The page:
The man who federal authorities say agreed to drop his 2012 Democratic primary challenge of U.S. Rep. Bob Brady in return for $90,000 in payments from Brady’s campaign fund to retire his campaign debt has agreed to plead guilty to a violation of federal campaign law.
Jimmie Moore was charged by prosecutors in a criminal information rather than an indictment, typically an indication the defendant plans to plead guilty. His attorney, Jeffrey Miller, confirmed that’s Moore’s intention in a telephone interview.
In the charging document, prosecutors say that Brady and Moore met in Philadelphia “to discuss what Candidate A [Brady] was willing to offer the defendant in exchange for the defendant’s [Moore’s] agreement to withdraw from the race. In that conversation, Candidate A and the defendant agreed and understood the payment would be disguised.”
Moore pleaded guilty to filing a false campaign finance report, which failed to reveal the payments from Brady’s campaign fund. Moore was a senior judge on Philadelphia Municipal Court who resigned this week.
Brady has not been charged in the case.
In July, Moore’s former campaign manager, Carolyn Cavaness, pleaded guilty to campaign reporting violations and told the same story — that she understood there was an agreement between Brady and Moore for $90,000 in payments to retire Moore’s debt in return for Moore’s withdrawal. Cavaness’ information about the alleged agreement was secondhand, since she wasn’t in the meeting between Brady and Moore.
The account in Moore’s charging docment indicates that he agrees the payment was negotiated in return for his withdrawal.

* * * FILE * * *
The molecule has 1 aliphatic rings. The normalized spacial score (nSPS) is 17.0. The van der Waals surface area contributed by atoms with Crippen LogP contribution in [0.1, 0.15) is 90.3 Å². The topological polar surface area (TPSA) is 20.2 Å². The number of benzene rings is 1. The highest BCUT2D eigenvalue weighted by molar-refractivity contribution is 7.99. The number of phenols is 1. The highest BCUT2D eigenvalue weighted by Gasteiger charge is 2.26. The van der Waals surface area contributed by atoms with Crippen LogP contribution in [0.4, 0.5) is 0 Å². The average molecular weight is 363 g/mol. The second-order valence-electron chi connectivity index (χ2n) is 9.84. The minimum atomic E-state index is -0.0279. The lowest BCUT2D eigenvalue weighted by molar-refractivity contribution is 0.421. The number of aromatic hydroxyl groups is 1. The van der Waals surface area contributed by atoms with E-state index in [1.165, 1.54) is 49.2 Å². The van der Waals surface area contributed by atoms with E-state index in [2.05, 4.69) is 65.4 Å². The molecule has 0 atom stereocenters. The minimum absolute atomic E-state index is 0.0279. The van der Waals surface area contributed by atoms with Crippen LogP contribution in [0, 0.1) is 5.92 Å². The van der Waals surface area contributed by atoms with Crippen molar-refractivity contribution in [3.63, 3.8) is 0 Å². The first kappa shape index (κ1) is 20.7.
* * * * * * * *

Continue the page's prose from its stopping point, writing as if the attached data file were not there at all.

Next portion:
Brady’s attorney, James Eisenhower, disputed Moore’s allegations in a phone interview.
“We flat-out deny them,” Eisenhower said. “The congressman never had any conversation with Mr. Moore along the lines charged in this information. And I’ll match the credibility of Bob Brady against the credibility of Jimmie Moore any day.”
Miller said Moore had decided he would drop out of the campaign, and that he reached an understanding with Brady.
“It’s not as sinister as one might think. It’s a little more vanilla than some kind of a backroom subterfuge to corrupt the political process,” Miller said. “It really wasn’t that. It was, in fact, an agreement by two politicians — one ain’t going to win, so he’s going to drop out, and he’s got a lot of debt, and the other’s got a lot of money, and he says ‘I’ll help you with the money.'”
Asked if he expected Moore to testify against any other parties in the case, Miller said that Moore’s commitment is that if he’s called to testify he’ll tell the truth.
Miller said he had no idea if authorities had any plans to pursue charges against Brady.
Eisenhower said even if Brady had offered Moore a financial inducement to withdraw, which he denies, it wouldn’t be a crime. “It’s normal politics,” Eisenhower said, “and we’ve not seen cases prosecuted like that.”